You would not believe what a teacher close to me sees: how parents deliberately de-motivate, undermine, and refuse to hold their own children accountable. Then they expect the teacher to pick up the slack. It’s adorable.

  6. Jake Spurlock 02/17/2011 at 5:26 pm

    Now, whose responsibility is it when they get to college?

    The parents? The teacher? Or does the student just automatically become responsible?

    • Carina 02/18/2011 at 12:40 am

      This is what the teacher close to me tries to explain. Often, however, it’s a hard conversation about how their kid probably won’t go to college if they continue on this path.

      And from my college professor mother, she says that those kids continue to ask for “extra credit” and feel they are entitled to special treatment. They are shocked and upset when they find out that they are the only responsible party.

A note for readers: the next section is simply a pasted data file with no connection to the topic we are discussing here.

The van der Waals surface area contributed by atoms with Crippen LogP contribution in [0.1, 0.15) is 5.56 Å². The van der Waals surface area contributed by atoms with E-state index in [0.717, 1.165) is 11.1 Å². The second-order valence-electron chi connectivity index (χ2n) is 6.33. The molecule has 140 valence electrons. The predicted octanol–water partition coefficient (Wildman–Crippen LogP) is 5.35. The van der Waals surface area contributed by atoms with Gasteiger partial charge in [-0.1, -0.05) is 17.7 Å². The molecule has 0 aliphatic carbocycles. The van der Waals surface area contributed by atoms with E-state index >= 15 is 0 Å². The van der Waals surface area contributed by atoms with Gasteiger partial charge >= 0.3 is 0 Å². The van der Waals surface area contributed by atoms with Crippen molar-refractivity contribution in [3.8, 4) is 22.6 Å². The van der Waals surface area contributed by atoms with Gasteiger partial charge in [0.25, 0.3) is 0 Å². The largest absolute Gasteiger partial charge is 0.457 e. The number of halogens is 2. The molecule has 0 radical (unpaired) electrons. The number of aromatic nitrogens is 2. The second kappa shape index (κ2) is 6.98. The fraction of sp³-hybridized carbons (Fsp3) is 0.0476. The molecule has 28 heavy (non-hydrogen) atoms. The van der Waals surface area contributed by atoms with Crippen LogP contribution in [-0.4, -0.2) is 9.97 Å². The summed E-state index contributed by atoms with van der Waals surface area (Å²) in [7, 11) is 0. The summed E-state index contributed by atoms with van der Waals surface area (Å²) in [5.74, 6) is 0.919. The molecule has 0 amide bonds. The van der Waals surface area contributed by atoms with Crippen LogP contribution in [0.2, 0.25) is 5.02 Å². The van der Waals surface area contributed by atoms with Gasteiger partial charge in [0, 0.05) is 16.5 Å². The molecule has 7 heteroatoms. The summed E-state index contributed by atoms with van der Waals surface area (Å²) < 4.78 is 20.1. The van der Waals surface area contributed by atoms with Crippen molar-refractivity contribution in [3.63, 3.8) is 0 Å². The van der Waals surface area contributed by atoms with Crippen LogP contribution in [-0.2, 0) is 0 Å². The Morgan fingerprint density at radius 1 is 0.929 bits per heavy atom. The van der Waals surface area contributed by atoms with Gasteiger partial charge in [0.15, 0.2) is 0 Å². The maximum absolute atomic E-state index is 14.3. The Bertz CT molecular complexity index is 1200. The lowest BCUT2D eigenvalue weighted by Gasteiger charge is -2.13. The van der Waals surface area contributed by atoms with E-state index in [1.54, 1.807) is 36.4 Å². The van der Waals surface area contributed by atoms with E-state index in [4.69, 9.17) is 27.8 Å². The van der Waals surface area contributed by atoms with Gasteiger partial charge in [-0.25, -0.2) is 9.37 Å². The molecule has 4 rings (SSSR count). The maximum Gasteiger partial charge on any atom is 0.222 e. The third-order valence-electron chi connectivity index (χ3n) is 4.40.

7. Raejean 02/17/2011 at 1:43 pm

    It’s interesting how society has changed in a relatively short period of time, it wasn’t that long ago that many children didn’t have the luxury of a formal education. Now some feel entitled to amazing teachers at bargain basement salaries.

    I’m grateful for the handful of amazing teacher I’ve worked with in my education and that of my children. I look at them as an unexpected treasure. Not only is my responsibility to make sure I’m providing a learning environment at home, I’m involved in my children schools by volunteering in the classroom and chaperoning field trips.

    We can’t expect amazing teachers if we don’t support them, and we can’t expect amazing kids if we don’t motivate them.

    • Erin Oltmanns 02/17/2011 at 3:05 pm

      Nicely put. I could not agree more!